We need to be talking about other things, things that are not in the conversation right now and we also need to be talking about cutting those military expenditures a lot more.  My feeling is the Democrats are not going to get a good deal 60 days from now  because Republicans know they don’t have much of a spine for cutting military spending. But if Democrats did, I think they could get a pretty good deal, or at least a much better deal than what it looks like they’re going to get right now.

NERMEEN SHAIKH: Republican Senator Lindsey Graham voted to approve the fiscal cliff deal, but just one day before the vote, he told Fox News Sunday he may vote no unless it included more cuts to Social Security benefits.

SEN. LINDSEY GRAHAM: I’m not going to raise the debt ceiling unless we get serious about keeping the country from becoming Greece saving Social Security and Medicare. So here’s what I would like: meaningful entitlement reform, not to turn Social Security into a private account, not to take a voucher approach to Medicare, adjust the age for Social Security, CPI changes and means testing, and look beyond a 10-year window. I cannot in good conscience raise the debt ceiling without addressing the long-term debt problems of this country, and I will not.

NERMEEN SHAIKH: That was Senator Lindsey Graham. Another Republican senator to vote yes on the fiscal cliff deal was John McCain of Arizona. Looking forward to the next round of debt talks, Senator McCain said Republicans would block another deal unless it includes major cuts to so-called entitlement programs. He was interviewed Monday by CNN’s Wolf Blitzer.

WOLF BLITZER: Are you going to use the raising of the debt ceiling in February or March, Senator McCain, as leverage to get what you want from the president?

SEN. JOHN McCAIN: I think there’s going to be a whole new field of battle when the debt ceiling rolls around. Most of us have pledged that we’re going to have to—before we vote again to raise the debt ceiling, even though it may be at great political cost, we’ve got to address spending. And that means entitlements. We’ve got to sit down together and get us back on a path. Look, we just added — what was it? — $2.1 trillion in the last increase in the debt ceiling, and no—and spending continues to go up. I think there’s going to be a pretty big showdown the next time around when we go to the debt [limit].

NERMEEN SHAIKH: Juliet Schor, that was Senator John McCain. Can you explain the significance of the Republican push to raise the retirement age? And how are people organizing around this?

JULIET SCHOR: Well, Republicans have been trying to cut, undermine, reduce, get rid of Social Security for decades and decades, and that is—it’s pretty much a constant. What’s, I think, troubling about the current period is that we also now have a president who has put pretty significant concessions and cuts to Social Security on the table, because he has not only offered the changes in the inflation adjustment, but he also has talked about raising the age of retirement, which is a terrible idea. 

AMY GOODMAN: Why is it a terrible idea?

JULIET SCHOR:   Well, because there are a lot of people in this country who need and want to retire at 65. And to make that change, for no reason—the Social Security is not in a fiscal crisis. It doesn’t have a fiscal problem. It’s not running out of money. It doesn’t contribute to the deficit. So, it’s a total red herring in this debate. Republicans are trying to chip away, piece by piece, at this. I mean, it’s particularly a bad idea for people who do physical labor, manual labor, because those two extra years are very difficult for people. So, we’ve got to look at this in terms of the fact that it’s really a fraud. The Republicans want to do this, not because of the deficit. The deficit is coming down. It’s coming down as a fraction of GDP. It is not caused by Social Security. It’s caused by the downturn, the Bush tax cuts and the wars. So that’s the first thing.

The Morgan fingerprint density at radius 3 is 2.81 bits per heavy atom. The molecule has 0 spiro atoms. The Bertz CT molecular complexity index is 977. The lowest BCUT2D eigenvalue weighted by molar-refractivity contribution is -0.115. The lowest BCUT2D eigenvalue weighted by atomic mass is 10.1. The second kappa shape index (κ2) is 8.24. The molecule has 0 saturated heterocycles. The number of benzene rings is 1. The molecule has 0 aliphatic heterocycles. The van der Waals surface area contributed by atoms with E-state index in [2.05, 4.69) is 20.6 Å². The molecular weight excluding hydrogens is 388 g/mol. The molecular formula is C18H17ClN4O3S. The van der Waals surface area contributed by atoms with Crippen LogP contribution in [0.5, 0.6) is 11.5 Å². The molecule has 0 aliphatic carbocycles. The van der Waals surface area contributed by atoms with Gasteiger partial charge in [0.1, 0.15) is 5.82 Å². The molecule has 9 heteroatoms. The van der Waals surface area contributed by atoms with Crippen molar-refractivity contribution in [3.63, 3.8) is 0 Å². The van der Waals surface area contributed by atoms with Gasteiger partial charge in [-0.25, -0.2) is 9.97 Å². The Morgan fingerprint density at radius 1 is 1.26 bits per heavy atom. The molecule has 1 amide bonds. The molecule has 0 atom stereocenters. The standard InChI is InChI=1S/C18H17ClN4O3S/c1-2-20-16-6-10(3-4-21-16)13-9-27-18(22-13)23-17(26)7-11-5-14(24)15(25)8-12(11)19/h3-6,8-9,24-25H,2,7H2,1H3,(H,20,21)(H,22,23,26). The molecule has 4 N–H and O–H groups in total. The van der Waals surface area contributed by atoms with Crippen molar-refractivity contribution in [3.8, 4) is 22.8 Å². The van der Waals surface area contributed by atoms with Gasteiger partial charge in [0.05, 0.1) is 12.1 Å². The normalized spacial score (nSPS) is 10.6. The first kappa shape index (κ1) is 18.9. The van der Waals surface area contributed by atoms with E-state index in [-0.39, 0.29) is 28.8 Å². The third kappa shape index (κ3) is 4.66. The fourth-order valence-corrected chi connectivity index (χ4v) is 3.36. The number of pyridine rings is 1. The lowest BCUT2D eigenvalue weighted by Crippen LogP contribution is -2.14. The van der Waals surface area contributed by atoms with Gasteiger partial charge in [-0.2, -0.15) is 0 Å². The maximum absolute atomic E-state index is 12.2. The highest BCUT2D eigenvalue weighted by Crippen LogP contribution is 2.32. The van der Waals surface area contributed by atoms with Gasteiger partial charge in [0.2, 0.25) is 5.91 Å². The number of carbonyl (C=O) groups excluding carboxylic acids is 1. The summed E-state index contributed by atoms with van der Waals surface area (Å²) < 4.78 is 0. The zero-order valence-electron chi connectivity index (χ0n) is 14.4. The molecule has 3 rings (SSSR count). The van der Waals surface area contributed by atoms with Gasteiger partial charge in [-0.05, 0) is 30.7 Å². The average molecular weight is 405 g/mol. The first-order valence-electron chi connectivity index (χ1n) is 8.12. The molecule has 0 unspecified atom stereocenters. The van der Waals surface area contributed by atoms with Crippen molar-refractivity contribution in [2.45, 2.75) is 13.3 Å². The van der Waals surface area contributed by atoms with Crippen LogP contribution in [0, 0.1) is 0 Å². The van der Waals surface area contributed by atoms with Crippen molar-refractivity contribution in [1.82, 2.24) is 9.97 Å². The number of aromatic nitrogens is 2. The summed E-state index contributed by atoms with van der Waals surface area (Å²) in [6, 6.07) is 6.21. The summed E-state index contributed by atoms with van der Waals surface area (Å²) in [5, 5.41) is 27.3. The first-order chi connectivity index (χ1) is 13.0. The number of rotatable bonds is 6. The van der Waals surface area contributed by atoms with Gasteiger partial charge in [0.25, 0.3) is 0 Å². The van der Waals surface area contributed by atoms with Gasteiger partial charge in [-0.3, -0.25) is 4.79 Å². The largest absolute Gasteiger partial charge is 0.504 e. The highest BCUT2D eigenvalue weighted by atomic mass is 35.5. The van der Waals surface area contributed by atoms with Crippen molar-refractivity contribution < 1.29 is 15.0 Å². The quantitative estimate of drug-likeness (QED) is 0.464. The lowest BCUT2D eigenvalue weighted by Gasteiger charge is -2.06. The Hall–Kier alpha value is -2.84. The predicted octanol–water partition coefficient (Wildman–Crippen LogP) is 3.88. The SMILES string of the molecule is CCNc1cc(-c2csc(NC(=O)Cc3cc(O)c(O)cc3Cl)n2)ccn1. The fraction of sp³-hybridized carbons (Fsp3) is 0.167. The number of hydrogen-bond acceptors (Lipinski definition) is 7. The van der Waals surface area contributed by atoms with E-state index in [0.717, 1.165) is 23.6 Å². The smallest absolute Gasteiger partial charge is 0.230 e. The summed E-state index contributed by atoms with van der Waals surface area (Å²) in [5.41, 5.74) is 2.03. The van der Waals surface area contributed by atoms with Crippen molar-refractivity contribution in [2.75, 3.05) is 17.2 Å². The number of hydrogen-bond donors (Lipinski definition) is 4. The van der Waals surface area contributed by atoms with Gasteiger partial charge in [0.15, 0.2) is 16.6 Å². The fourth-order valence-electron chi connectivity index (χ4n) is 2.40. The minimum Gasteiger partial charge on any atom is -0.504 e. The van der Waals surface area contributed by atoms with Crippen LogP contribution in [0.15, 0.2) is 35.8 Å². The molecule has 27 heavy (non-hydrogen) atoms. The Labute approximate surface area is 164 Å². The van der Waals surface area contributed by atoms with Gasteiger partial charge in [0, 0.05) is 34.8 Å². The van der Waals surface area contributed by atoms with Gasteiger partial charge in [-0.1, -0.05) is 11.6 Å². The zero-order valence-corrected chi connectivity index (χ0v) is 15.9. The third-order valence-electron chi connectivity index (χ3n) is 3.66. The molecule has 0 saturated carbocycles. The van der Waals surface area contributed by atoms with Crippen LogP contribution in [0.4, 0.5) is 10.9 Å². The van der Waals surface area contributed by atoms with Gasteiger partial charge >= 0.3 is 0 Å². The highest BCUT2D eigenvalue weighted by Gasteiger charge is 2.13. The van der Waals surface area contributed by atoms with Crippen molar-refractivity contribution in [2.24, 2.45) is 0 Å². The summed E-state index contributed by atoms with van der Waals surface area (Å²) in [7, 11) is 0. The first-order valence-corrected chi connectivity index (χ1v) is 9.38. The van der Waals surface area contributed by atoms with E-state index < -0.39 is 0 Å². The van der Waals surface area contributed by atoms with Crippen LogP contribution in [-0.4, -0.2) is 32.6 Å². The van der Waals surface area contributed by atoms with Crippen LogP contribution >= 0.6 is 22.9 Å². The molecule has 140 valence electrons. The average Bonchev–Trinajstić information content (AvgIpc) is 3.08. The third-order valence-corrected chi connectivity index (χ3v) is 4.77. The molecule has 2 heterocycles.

There’s no danger of the United States becoming Greece. That’s another fraudulent metaphor. The U.S. has no problem financing its deficit. The only problem it has financing its deficit is Republicans who threaten to hold up the debt ceiling. Spending will increase, because the size of the economy is increasing, so the size of federal spending will increase. But the Republicans are really back in the 19th century, basically. They’re not accepting that the 20th century happened. They’re not accepting the role of a modern welfare state. And, you know, I think, as Paul Krugman noted a little while ago, it’s obvious to most economists that this is a good time to be running deficits, not just for the standard Keynesian reasons that the economy is weak and we still have a lot of people unemployed, but also because the cost of borrowing is so low. It’s historically low, so it’s a good time to borrow money, but to use that money to spend on the things that the country needs.

And this is, I think, one of the points that Obama made in one of the clips you just ran that I really agree with, which is that the government needs to be spending to do the things the country needs. So we need to be spending on shifting into a clean energy paradigm. We need to be spending on affordable transport—

NERMEEN SHAIKH: Juliet Schor, we have 20 seconds, and very quickly, on that note, you’ve said that carbon tax was something that should have been included in this deal. Can you talk about the significance of that, very quickly, before we conclude?

JULIET SCHOR: Absolutely. The cliff we’re going over is the climate cliff. And a carbon tax, putting a tax on carbon, about $20 to $25 per pound of CO2, could raise about $125 billion. It’s an out-of-the-box solution in the sense that it gets us out of just the things that we’re talking about. It’s a revenue raiser that creates a lot of good things, more labor intensive jobs in the economy, helps us on climate. So I think that’s really where the Democrats need to be focusing for the next deal, not on cutting Social Security and other welfare entitlements.

AMY GOODMAN: Juliet Schor, we want to thank you so much for being with us, economist, sociologist from Boston College, author of True Wealth: How and Why Millions of Americans Are Creating a Time-Rich, Ecologically Light, Small-Scale, High-Satisfaction Economy. This is Democracy Now!,, The War and Peace Report. When we come back, we will talk about climate change with Christian Parenti and Bill McKibben, just chosen as Vermonter of the Year by Burlington Free Press. Stay with us.